I said curiosity because while skepticism is vital for steering you clear of myth-creation, it doesn’t get you to anything. People who commit these “senseless” crimes always have a reason, but not necessarily one that makes sense to us. It takes a lot of creative thinking to get to the bottom of these mysteries — but actually, it also takes a different kind of empathy. It’s easy, in a way, to put ourselves in the shoes of a victim; the scarier part is to try to think like a killer, and worse, to try to feel how he feels. It’s probably not for everyone, but if you want to go deep on these killers, that’s the job.
Q: Do you think of a journalist covering a mass shooting as a first responder?
Cullen: I cringed a little at that word, because I think of first responders as heroic for either risking their lives or saving lives. But that’s a narrow view, and by any reasonable definition, any profession that drops what they’re doing to plunge in as a part of their job, yes, that includes us. There are lots of groups that get overlooked, and we all have a role to play. I hadn’t realized groups like the Red Cross mobilize as well, and one of their first jobs is comfort to the first responders, including us.
Columbine happened on a warm spring day where I came home with a mild sunburn, and before that, around sunset, I first saw a pair of Red Cross volunteers walking through Clement Park. They had snacks and bottled water, handing them out to anyone hungry or thirsty. That was the first I noticed how ravenous and parched I was, and instinctively reached out for a bottle, and then recoiled in guilt. I realized they were for victims, and said I was sorry, I was a reporter. “Are you thirsty?” he asked. “Yes.” “Then it’s for you.” That still chokes me up, and reminds me of what he saw, but I didn’t. I’ve got a job to do, and a contribution to make. He was there to help all of us get through it, and help is good. It’s okay to admit when you need it.
Q: I learned from your book that everything I thought I knew about the shooters and their motivations at Columbine turned out to be wrong. You've covered the story for years. When did YOU feel you were getting to the real motivations?
Cullen: Once I started getting to the shrinks, that’s when I finally felt on the right track. Earlier, I had a misplaced moment that I was getting there in September 1999, so five months after the tragedy, when I published two big pieces for Salon, subtitled “Everything you know about the Littleton killings is wrong.” The spine of it was an in-depth interview with lead investigator Kate Battan, where she literally and repeatedly laughed (incredulously, not derisively) at the media narrative, which seemed like a completely different crime than her team was sorting through. All her peers concurred, and the leaked passages I obtained from Eric Harris’ journal sealed it. I’ll admit to feeling good about that for awhile, but it gradually dawned on me that all I’d done was help expose our mistakes. We could chuck the bogus narrative, but when people asked me “So why did they do it?” I had no good answer.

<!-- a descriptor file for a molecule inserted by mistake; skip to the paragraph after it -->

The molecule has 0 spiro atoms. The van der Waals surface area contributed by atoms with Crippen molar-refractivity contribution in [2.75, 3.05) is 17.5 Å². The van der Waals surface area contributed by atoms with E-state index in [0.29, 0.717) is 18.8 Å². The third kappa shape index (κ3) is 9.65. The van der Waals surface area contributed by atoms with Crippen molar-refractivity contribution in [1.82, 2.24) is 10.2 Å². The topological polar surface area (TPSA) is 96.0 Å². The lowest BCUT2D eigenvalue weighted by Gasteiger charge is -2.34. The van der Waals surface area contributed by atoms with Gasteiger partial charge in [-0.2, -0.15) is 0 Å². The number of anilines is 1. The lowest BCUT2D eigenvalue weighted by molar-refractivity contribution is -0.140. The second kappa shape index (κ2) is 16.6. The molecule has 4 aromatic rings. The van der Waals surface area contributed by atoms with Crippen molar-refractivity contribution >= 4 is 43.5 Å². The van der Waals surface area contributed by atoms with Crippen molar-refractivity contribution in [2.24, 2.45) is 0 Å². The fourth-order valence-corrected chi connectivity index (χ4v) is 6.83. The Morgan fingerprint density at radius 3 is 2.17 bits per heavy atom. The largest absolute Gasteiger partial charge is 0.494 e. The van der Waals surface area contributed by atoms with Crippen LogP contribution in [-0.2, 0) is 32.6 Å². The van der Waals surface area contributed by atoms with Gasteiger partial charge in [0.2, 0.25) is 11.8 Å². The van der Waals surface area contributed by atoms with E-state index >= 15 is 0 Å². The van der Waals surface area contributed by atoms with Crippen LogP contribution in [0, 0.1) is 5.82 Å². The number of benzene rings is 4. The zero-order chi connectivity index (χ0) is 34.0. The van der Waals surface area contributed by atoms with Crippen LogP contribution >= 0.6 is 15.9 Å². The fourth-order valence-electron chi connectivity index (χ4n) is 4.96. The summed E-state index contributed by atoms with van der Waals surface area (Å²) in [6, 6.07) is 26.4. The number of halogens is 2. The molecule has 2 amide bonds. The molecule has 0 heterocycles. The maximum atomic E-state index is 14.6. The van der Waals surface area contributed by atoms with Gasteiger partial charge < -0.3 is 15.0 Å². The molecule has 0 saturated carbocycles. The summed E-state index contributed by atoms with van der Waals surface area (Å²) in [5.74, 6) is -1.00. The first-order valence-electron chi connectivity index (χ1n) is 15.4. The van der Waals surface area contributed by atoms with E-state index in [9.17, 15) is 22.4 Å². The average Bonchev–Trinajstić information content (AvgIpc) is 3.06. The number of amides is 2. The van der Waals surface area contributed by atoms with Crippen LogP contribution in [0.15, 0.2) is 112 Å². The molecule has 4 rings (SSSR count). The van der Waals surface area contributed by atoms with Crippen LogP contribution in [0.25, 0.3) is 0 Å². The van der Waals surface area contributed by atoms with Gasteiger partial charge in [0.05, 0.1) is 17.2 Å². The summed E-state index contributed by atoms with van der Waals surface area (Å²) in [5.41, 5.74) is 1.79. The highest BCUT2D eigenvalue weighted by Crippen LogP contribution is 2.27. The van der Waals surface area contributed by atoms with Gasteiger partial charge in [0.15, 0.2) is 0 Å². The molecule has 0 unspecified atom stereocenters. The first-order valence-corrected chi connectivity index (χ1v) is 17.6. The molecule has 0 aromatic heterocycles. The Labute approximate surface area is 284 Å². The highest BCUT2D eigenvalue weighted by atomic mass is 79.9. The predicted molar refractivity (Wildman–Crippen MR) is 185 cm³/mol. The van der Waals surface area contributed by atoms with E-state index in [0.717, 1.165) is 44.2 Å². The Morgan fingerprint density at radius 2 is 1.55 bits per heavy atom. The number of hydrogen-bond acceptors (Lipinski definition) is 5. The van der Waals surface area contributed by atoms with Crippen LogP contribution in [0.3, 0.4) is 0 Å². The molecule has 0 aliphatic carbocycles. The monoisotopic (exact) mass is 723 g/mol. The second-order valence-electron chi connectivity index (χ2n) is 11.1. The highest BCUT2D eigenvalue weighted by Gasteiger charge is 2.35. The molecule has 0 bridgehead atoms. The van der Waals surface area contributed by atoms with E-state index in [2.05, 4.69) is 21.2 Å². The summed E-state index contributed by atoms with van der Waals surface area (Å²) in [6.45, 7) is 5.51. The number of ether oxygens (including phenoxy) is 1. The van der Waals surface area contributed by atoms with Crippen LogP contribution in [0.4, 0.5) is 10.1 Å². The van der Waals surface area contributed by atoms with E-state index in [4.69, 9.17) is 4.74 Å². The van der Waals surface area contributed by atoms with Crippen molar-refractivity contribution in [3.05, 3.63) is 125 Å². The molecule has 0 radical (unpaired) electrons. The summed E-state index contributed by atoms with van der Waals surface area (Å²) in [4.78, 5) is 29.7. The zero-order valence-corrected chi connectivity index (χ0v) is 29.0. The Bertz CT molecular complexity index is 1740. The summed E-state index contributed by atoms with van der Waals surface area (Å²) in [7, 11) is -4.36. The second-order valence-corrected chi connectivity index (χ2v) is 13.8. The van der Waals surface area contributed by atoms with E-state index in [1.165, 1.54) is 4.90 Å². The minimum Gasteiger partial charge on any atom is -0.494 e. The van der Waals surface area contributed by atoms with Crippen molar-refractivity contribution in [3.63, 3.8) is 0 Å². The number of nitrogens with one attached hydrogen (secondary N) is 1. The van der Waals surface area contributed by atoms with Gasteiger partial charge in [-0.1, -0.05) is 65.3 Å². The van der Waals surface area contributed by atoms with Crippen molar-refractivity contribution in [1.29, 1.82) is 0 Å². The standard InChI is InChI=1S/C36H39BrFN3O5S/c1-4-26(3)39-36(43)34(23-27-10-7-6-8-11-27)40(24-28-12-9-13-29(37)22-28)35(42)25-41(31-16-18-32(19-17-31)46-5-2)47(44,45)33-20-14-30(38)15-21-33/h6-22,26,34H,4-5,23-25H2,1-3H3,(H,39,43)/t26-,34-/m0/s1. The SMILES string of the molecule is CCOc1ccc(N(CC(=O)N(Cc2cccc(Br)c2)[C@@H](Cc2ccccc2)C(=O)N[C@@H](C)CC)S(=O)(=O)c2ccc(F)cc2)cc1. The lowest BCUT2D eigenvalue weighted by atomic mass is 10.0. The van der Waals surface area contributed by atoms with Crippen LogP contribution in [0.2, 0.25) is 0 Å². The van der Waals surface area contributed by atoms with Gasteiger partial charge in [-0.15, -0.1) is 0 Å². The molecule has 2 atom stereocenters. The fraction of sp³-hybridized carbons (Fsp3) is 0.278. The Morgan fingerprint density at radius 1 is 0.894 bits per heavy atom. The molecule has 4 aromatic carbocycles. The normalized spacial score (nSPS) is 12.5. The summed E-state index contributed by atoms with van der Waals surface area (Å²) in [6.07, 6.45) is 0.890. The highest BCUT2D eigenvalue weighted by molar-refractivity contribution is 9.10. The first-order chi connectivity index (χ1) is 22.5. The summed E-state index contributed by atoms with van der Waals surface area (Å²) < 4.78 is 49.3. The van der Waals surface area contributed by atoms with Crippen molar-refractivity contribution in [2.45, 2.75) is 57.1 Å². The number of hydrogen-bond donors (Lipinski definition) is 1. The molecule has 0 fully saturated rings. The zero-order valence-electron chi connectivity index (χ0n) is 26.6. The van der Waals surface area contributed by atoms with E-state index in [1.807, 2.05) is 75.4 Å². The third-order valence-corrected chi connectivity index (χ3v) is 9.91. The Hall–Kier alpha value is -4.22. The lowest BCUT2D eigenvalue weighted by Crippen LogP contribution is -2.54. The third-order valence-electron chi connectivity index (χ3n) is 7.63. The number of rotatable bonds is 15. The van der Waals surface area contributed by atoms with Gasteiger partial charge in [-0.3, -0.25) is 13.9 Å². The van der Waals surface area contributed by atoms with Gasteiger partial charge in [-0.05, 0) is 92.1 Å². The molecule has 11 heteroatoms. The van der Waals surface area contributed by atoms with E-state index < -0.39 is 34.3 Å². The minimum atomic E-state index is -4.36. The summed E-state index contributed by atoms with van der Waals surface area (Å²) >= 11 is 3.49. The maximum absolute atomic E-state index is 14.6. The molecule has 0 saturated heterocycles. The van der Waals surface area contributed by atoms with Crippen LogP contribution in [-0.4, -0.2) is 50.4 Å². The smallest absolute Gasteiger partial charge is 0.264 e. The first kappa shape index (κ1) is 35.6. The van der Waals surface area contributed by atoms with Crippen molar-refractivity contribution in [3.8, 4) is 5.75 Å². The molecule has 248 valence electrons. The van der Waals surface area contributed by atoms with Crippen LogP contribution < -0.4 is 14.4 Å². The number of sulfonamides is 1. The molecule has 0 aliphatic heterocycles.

I dove back into investigating and researching earlier notorious crimes, determined to solve this massive puzzle, but something kept gnawing that I was on the wrong track. The pivotal moment came for me that fall, when I accepted my limitations. I was never going to solve this case. I was over-reaching. So many brilliant people, PhDs in criminology or psychiatry, and entire careers working these cases and reading after-action reports from countless more. My job was the messenger. Surely, on a case this big, some of the best minds in the country had been brought in. They had at some major FBI summit in Virginia, which had not been unreported but mentioned frequently by my sources. Getting to those people became my job.
I had been told countless times that this guy Agent Fuselier, heading up the investigation for the FBI and also a clinical psychologist, was the guy to get to, but the FBI was refusing comment, so he was out of bounds. But I kind of stumbled into one noted shrink who had been there, and he pointed me to another and one by one that fall, the truth started taking shape. And eventually, much later, I’d spent enough time with enough of those shrinks that Fuselier spoke to his boss and got permission to speak to me, all on the record. It took well over three years before I felt like I had a good handle on the story, and pitched it as a long magazine piece. The New York Times Magazine and Vanity Fair were the two that took a major interest, with a Times editor corresponding with me for a couple months grappling for the dreaded news peg. But they both decided the story was ultimately old news. But just before the fifth anniversary, I pitched it to Slate, they took it eagerly and ran it as “The Depressive and the Psychopath” and it was huge for them. That laid the groundwork for that half of the book (on the killers). Then I knew I could do this. Five years out.
Q: What are the most common mistakes journalists make when covering a story such as Columbine or Las Vegas?